Individuals can play a critical role in controlling medical risk. But for this to happen successfully, we have to ensure that health management programs feel relevant to the people who use them. Traditional models have centered around the programs, not the people. The program supplier dictates not just the program content, such as diabetes management, but also the mode and timing of outreach. Generally this means that coaches determine when they “cold call” individuals – and what they talk about on the phone. We need to move to a consumer-centric model, in which engagement happens at each person’s convenience and coaches are empowered to first address that person’s immediate and primary concerns.
What happens when we put people at the center of these programs? Our experience shows that we are much more successful in engaging them to make better health decisions. When we invite people to contact us for whatever health need they have, whenever they want, we find that nearly three-quarters of callers are primarily looking for help in accessing care providers. As we help with this immediate need, we learn more about these callers and find that more than a quarter of them are at high risk for future unfavorable medical events – exactly the type of people we were cold calling unsuccessfully in the program-centric model. When served in our consumer-centric model, these high-risk individuals are 80 percent more likely to enroll and engage in our health improvement programs.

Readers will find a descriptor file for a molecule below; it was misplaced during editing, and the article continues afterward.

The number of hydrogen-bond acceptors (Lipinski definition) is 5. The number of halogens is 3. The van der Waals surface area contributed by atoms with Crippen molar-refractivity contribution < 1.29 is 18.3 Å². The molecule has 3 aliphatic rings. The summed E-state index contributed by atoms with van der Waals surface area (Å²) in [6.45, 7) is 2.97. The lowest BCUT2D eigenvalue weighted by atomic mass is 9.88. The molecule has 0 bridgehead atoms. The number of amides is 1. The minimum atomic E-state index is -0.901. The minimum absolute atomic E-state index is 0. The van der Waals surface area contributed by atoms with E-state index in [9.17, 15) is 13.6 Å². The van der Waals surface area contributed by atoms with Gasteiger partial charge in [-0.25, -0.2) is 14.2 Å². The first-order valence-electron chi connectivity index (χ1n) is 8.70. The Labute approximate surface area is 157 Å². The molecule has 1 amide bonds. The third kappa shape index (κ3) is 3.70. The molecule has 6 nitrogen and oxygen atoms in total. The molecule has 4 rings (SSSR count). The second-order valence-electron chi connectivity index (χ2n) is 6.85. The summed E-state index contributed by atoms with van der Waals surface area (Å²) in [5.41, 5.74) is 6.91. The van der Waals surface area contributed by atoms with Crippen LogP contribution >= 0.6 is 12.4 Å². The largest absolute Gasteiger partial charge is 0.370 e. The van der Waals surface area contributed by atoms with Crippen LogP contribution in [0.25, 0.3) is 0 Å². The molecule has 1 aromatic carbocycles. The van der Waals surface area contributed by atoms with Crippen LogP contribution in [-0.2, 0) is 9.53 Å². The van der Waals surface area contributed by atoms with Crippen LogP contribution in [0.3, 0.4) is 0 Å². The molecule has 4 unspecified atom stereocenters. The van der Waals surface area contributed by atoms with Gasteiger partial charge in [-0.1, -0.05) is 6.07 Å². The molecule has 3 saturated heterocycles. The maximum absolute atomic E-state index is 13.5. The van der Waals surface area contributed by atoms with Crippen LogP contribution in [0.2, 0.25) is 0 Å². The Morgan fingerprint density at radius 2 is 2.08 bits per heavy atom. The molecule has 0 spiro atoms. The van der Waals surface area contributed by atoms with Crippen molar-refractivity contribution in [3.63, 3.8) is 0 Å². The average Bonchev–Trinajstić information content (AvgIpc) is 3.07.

In other words, when population health management services truly focus on individuals, we are more able to identify the right people for support and ultimately serve the right people with health improvement programs. This is a critical lesson that can help us in our efforts to make the health system work better for everyone.